At the start of each session of the United States House of Representatives and the Senate, a chaplain or visiting preacher is asked to provide a prayer. This has been standard practice since the earliest days of our nation’s history. In fact, Government Chaplains are on the federal payroll. Several Georgia pastors have been invited to pray before Congressional sessions.
History shows that the Reverend William Linn is often identified as one of the earliest chaplains to carry on the tradition established by the Continental Congress. History also shows that initially the two chaplains often alternated their duties between the House and the Senate and also conducted Sunday church services for the Washington community in the House charmers. During Thomas Jefferson’s presidency he noted that he often attended these services and others held in government facilities.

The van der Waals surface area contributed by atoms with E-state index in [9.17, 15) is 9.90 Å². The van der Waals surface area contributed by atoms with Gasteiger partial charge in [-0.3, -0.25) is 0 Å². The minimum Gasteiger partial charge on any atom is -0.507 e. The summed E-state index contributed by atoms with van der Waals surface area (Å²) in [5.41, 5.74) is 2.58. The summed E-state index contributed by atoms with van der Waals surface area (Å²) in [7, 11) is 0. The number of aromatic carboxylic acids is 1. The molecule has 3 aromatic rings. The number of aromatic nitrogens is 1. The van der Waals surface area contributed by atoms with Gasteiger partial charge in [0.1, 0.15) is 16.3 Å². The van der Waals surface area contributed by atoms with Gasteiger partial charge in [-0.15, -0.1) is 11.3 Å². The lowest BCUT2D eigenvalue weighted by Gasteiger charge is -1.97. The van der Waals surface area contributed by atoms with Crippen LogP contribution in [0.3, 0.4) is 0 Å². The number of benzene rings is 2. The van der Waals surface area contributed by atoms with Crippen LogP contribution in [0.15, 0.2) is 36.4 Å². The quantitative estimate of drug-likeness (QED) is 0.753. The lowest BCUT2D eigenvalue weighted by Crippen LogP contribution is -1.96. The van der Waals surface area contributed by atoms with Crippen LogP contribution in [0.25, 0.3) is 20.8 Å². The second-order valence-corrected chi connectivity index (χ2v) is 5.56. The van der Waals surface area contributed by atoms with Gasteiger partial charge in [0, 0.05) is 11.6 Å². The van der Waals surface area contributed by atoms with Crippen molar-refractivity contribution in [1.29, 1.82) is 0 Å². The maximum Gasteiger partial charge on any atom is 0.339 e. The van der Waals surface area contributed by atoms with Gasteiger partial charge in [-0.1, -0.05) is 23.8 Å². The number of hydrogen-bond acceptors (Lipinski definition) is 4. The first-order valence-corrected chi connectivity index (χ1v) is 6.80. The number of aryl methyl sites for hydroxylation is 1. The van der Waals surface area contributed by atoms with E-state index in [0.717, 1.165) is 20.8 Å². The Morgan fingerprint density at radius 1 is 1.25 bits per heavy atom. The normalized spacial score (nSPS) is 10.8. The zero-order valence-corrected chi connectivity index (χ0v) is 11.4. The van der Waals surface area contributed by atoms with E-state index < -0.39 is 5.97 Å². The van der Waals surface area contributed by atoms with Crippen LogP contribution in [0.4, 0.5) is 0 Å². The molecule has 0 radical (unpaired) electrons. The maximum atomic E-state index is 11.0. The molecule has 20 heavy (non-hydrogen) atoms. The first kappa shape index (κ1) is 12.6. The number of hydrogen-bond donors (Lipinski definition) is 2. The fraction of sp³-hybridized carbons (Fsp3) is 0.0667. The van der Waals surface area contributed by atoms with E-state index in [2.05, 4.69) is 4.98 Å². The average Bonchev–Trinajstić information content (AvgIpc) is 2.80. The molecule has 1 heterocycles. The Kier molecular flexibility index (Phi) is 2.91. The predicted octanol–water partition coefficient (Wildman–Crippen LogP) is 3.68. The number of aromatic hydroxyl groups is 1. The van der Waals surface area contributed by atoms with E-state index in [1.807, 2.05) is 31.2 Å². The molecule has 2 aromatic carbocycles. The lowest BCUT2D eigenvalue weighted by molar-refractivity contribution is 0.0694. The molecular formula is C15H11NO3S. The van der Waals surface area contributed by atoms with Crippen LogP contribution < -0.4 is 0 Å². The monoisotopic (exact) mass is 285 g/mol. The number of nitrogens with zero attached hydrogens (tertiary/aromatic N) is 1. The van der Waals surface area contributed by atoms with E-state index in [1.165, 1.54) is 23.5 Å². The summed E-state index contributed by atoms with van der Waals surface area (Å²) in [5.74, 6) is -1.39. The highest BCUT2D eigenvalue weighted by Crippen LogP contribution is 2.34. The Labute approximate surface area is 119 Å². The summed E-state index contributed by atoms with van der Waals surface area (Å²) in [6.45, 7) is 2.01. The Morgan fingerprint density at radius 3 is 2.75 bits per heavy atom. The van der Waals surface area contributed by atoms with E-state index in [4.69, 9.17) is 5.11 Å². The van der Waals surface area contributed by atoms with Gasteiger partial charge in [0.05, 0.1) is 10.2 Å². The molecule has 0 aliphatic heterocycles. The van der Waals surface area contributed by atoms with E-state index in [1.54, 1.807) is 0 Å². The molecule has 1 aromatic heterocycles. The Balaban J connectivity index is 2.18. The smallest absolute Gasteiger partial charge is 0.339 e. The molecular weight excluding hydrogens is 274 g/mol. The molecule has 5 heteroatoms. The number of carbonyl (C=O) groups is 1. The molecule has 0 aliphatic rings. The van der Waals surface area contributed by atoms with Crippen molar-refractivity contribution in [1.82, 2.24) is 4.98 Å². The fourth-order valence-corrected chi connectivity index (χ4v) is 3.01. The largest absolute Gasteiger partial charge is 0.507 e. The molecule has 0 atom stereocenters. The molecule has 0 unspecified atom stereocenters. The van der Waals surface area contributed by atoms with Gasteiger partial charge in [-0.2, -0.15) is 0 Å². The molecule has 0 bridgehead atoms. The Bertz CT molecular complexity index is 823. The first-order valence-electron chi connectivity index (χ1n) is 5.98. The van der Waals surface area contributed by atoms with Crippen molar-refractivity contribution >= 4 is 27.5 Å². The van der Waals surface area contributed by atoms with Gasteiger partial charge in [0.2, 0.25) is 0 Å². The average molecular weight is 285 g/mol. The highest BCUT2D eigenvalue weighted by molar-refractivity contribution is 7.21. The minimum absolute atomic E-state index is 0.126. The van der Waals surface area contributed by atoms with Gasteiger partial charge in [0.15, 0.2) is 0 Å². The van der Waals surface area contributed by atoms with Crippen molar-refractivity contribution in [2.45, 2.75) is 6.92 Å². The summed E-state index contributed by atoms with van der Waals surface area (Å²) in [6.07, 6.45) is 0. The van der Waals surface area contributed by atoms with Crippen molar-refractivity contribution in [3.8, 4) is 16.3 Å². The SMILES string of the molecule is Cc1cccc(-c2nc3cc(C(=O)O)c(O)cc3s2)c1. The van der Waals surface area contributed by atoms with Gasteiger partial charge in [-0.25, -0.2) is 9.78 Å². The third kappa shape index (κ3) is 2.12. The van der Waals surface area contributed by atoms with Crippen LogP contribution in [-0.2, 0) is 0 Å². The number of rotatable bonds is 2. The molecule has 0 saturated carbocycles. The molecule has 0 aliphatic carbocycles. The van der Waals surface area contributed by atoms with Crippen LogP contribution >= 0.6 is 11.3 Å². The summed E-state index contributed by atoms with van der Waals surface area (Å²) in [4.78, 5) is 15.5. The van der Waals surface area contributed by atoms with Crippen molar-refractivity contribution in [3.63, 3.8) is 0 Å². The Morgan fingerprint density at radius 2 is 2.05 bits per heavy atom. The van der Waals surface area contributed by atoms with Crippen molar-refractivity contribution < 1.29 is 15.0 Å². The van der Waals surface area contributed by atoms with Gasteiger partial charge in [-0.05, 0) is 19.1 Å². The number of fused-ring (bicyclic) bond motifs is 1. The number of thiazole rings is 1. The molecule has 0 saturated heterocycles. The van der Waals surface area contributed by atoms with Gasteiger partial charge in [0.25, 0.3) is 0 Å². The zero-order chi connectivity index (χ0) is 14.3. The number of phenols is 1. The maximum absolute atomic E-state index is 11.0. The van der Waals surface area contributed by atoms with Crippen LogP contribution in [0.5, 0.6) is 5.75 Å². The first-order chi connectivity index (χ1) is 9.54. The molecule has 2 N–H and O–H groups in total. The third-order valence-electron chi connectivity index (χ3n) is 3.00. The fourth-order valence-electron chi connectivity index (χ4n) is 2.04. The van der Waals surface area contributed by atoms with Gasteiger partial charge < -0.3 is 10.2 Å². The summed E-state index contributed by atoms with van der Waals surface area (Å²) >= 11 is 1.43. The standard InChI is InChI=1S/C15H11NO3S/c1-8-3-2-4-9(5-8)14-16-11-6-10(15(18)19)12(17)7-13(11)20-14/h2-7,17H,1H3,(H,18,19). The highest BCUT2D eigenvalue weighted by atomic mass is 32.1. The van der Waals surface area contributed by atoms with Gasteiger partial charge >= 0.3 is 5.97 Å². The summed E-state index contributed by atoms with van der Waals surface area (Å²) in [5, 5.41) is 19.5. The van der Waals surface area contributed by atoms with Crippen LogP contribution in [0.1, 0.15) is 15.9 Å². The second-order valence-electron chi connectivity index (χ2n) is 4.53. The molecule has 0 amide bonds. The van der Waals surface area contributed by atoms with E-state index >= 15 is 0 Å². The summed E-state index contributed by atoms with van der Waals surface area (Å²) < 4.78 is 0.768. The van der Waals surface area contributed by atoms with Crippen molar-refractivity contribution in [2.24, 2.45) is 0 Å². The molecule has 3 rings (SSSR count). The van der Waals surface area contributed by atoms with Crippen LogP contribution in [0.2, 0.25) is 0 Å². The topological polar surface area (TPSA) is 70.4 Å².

This tradition is often challenged by various anti-religion and separation church and state groups. Federal courts consistently uphold the practice and allow the Congress to continue to open its sessions with prayer and to pick who they wish to lead the prayer.
It is also interesting that the Supreme Court opens each of its sessions with its traditional opening, “God save the United States and this honorable court.” Anti-religious advocates often say this is not a prayer. However, invoking the name of God has forever been considered a prayer.
Follow on with the fact that our national moto is “In God We Trust” and the Declaration of Independence makes numerous mentions of a supreme being.
In a 1983 speech, President Ronald Reagan stated, “If we can open our governments legislative and our judicial actions with prayer then I just happen to believe that school children of the United States are entitled to the same privileges.” I agree completely.
Separation of church and state can only be validated in a convoluted opinion by a Supreme Court justice who twisted a personal letter to justify his warped ruling. It is time to reinstate morality in our schools and our government.
Quentin M. Thomas
Colonel, USAF (Ret.)